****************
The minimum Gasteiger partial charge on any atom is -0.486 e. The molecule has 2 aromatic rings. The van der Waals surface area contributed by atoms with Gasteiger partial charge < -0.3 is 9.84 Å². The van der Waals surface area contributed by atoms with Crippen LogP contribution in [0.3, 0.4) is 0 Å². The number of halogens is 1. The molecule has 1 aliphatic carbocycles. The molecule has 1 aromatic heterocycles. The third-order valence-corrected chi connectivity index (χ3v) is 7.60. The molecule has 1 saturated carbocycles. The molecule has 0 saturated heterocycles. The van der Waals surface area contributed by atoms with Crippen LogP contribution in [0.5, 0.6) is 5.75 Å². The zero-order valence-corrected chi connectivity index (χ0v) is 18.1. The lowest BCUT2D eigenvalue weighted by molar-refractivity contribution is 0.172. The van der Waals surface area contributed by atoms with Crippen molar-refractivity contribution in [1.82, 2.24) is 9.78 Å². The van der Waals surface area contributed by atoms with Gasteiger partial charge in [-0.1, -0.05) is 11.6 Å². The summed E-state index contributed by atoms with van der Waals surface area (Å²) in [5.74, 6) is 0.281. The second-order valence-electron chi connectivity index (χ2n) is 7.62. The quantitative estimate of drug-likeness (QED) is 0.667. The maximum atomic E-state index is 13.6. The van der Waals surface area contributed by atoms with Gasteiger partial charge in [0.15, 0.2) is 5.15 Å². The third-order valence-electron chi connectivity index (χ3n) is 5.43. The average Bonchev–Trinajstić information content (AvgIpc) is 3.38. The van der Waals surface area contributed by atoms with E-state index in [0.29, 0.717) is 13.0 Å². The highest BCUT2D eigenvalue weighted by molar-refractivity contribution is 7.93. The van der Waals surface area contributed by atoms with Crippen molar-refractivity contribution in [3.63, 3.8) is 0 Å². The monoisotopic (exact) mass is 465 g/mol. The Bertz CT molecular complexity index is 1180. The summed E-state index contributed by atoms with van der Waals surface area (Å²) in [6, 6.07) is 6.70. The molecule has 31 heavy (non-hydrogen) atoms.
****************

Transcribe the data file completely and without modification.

The minimum Gasteiger partial charge on any atom is -0.486 e. The molecule has 2 aromatic rings. The van der Waals surface area contributed by atoms with Gasteiger partial charge < -0.3 is 9.84 Å². The van der Waals surface area contributed by atoms with Crippen LogP contribution in [0.3, 0.4) is 0 Å². The number of halogens is 1. The molecule has 1 aliphatic carbocycles. The molecule has 1 aromatic heterocycles. The third-order valence-corrected chi connectivity index (χ3v) is 7.60. The molecule has 1 saturated carbocycles. The molecule has 0 saturated heterocycles. The van der Waals surface area contributed by atoms with Crippen LogP contribution in [0.5, 0.6) is 5.75 Å². The zero-order valence-corrected chi connectivity index (χ0v) is 18.1. The lowest BCUT2D eigenvalue weighted by molar-refractivity contribution is 0.172. The van der Waals surface area contributed by atoms with Crippen molar-refractivity contribution in [1.82, 2.24) is 9.78 Å². The van der Waals surface area contributed by atoms with Gasteiger partial charge in [-0.1, -0.05) is 11.6 Å². The summed E-state index contributed by atoms with van der Waals surface area (Å²) in [5.74, 6) is 0.281. The second-order valence-electron chi connectivity index (χ2n) is 7.62. The quantitative estimate of drug-likeness (QED) is 0.667. The maximum atomic E-state index is 13.6. The van der Waals surface area contributed by atoms with Gasteiger partial charge in [0.15, 0.2) is 5.15 Å². The third-order valence-electron chi connectivity index (χ3n) is 5.43. The average Bonchev–Trinajstić information content (AvgIpc) is 3.38. The van der Waals surface area contributed by atoms with E-state index in [0.29, 0.717) is 13.0 Å². The highest BCUT2D eigenvalue weighted by molar-refractivity contribution is 7.93. The van der Waals surface area contributed by atoms with Crippen molar-refractivity contribution in [3.63, 3.8) is 0 Å². The monoisotopic (exact) mass is 465 g/mol. The Bertz CT molecular complexity index is 1180. The summed E-state index contributed by atoms with van der Waals surface area (Å²) in [6, 6.07) is 6.70. The molecule has 31 heavy (non-hydrogen) atoms.